The GOP candidate's religious beliefs lead him to divide the world into good and evil.
Rick Santorum / Reuters
Even the least cynical campaign watcher might tire of seemingly rabid pundits waiting for another verbal gaffe or scandal to hit the wires. But what if the skeleton emerging from the proverbial closet was the devil himself?
The web was on fire last week with a speech unearthed from 2008 in which Rick Santorum, addressing students at a very conservative Catholic university, explained that he saw Satan at war with America. The pundit class immediately pointed to this as yet more evidence that Santorum is out of step with the twenty-first-century voter--nevermind that recent polls indicate that large majorities of Americans still profess belief in the devil.
Asked to respond, Santorum sought to downplay the speech, simply stating that he believes "in good and evil." Satan and the demonic--and even the notion of evil--aren't part of polite elite discourse anymore, so perhaps it was unsurprising that media commentators found their use shocking. But among all the evocations of horned creatures and 1970s horror movies, they missed something far more important than a tired fault line of the culture war. Santorum's argument relies upon a vision of the country's history that has become an article of faith among many neocons and liberals: America as an inherently exceptional nation.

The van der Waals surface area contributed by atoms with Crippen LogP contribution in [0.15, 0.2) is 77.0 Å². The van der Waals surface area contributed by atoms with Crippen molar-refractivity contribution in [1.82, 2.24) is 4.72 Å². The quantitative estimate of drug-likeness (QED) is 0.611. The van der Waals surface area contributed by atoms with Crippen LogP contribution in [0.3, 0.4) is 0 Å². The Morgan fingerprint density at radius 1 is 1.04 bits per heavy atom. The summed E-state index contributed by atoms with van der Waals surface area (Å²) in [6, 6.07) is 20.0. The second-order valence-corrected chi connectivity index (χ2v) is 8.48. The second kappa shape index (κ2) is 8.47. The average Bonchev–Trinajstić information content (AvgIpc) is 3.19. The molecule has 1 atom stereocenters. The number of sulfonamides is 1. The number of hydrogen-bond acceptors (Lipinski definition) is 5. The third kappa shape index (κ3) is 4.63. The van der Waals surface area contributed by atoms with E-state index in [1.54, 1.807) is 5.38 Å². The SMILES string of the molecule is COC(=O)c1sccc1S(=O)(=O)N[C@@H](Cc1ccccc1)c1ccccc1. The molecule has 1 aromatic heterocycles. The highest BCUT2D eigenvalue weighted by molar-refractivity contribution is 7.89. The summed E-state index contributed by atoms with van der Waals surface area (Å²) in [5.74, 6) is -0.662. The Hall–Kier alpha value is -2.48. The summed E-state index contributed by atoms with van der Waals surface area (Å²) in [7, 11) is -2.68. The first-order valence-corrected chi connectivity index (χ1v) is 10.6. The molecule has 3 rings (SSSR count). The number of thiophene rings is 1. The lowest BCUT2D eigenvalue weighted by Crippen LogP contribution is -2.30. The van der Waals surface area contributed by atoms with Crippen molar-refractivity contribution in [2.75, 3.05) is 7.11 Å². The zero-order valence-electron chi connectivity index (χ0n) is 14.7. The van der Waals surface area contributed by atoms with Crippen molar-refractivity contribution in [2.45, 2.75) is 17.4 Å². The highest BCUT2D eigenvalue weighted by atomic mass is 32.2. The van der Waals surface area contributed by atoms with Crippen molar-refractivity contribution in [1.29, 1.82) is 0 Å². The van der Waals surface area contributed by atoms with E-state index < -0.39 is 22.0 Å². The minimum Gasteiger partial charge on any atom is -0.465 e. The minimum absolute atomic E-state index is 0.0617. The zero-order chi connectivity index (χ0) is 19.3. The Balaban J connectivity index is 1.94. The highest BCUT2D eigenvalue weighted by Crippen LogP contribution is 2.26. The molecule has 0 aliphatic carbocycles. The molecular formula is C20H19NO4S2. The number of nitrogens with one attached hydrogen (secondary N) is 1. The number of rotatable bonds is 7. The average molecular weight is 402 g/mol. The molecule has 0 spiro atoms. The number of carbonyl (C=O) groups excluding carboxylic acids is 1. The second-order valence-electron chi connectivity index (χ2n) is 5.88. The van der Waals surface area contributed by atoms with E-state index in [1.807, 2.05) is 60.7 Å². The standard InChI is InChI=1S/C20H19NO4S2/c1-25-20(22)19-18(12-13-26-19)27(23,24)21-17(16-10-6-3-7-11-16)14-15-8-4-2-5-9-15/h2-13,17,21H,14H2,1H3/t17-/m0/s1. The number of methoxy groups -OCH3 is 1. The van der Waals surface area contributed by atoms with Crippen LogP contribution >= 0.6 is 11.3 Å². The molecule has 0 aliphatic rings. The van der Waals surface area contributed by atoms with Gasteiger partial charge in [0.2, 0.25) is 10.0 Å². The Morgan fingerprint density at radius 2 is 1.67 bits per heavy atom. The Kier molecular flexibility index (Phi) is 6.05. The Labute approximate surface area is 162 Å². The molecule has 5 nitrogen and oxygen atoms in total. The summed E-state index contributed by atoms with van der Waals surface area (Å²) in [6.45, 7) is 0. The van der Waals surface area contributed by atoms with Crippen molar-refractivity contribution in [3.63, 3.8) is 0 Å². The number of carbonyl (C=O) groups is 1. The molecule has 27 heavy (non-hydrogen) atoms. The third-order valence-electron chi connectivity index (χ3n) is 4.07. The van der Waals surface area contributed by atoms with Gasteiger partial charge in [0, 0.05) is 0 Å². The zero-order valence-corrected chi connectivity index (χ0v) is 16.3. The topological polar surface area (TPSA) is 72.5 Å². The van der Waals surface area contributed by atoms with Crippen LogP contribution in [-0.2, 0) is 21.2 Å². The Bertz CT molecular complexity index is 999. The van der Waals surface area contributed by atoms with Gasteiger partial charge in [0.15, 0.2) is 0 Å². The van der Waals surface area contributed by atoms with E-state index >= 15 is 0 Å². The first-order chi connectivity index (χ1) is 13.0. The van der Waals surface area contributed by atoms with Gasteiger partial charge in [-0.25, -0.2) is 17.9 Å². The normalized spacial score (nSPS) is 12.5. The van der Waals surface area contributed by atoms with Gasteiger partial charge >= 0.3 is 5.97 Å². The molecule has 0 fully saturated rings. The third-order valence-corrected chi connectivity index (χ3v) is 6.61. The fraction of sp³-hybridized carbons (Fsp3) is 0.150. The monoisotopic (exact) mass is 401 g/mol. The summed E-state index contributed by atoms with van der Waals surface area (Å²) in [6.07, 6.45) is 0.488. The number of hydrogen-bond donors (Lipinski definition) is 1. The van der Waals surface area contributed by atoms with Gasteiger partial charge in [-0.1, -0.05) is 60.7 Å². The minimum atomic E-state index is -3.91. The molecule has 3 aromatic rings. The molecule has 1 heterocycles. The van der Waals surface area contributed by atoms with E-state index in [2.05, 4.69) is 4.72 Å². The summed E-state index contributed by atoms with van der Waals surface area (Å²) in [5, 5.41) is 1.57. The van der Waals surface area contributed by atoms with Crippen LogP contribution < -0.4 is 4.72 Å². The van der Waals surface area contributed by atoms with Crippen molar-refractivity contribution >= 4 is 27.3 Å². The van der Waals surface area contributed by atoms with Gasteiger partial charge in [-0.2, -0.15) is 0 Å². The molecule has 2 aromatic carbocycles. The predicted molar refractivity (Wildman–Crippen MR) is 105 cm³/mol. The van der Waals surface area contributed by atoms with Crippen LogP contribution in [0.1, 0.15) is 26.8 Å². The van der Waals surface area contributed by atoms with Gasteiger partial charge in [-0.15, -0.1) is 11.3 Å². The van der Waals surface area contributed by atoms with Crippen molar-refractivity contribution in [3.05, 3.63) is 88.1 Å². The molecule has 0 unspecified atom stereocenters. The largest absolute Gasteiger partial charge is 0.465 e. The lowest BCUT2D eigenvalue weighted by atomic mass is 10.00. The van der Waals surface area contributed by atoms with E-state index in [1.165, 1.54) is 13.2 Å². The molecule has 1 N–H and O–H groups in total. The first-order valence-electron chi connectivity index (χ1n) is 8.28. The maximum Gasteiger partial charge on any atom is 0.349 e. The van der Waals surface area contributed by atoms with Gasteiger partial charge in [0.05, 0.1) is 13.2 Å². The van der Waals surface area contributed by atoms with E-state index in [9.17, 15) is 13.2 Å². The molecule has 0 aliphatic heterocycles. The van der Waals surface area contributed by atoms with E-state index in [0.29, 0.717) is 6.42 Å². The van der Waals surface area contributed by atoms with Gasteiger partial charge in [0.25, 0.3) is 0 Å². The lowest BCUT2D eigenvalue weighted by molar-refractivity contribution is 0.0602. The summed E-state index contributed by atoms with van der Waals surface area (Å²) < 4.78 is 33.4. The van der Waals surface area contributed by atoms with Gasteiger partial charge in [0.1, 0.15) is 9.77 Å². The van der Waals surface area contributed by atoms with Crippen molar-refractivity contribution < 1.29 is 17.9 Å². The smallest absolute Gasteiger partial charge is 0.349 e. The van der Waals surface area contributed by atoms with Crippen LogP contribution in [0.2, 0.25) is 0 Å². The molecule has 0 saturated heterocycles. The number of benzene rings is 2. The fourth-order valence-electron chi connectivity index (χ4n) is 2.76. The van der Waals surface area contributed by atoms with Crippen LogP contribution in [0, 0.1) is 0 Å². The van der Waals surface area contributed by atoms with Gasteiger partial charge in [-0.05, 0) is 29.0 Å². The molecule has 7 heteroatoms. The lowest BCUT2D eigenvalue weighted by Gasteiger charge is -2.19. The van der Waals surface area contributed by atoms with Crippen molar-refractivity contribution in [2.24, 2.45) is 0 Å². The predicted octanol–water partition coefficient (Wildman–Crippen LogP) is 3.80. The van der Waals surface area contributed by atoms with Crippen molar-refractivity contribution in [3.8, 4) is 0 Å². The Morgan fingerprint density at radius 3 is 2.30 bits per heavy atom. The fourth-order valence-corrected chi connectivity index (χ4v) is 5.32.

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It is because of this special status, Santorum argued, that "the Father of Lies has his sights on what you would think the Father of Lies would have his sights on: a good, decent, powerful, influential country--the United States of America." What Catholic University professor Claes Ryn warned has become "America the Virtuous" stands alone, unique in history as a target for evil forces. "If you were Satan," Santorum asked, "who would you attack in this day and age? There is no one else to go after other than the United States and that has been the case now for almost two hundred years, once America's preeminence was sown by our great Founding Fathers."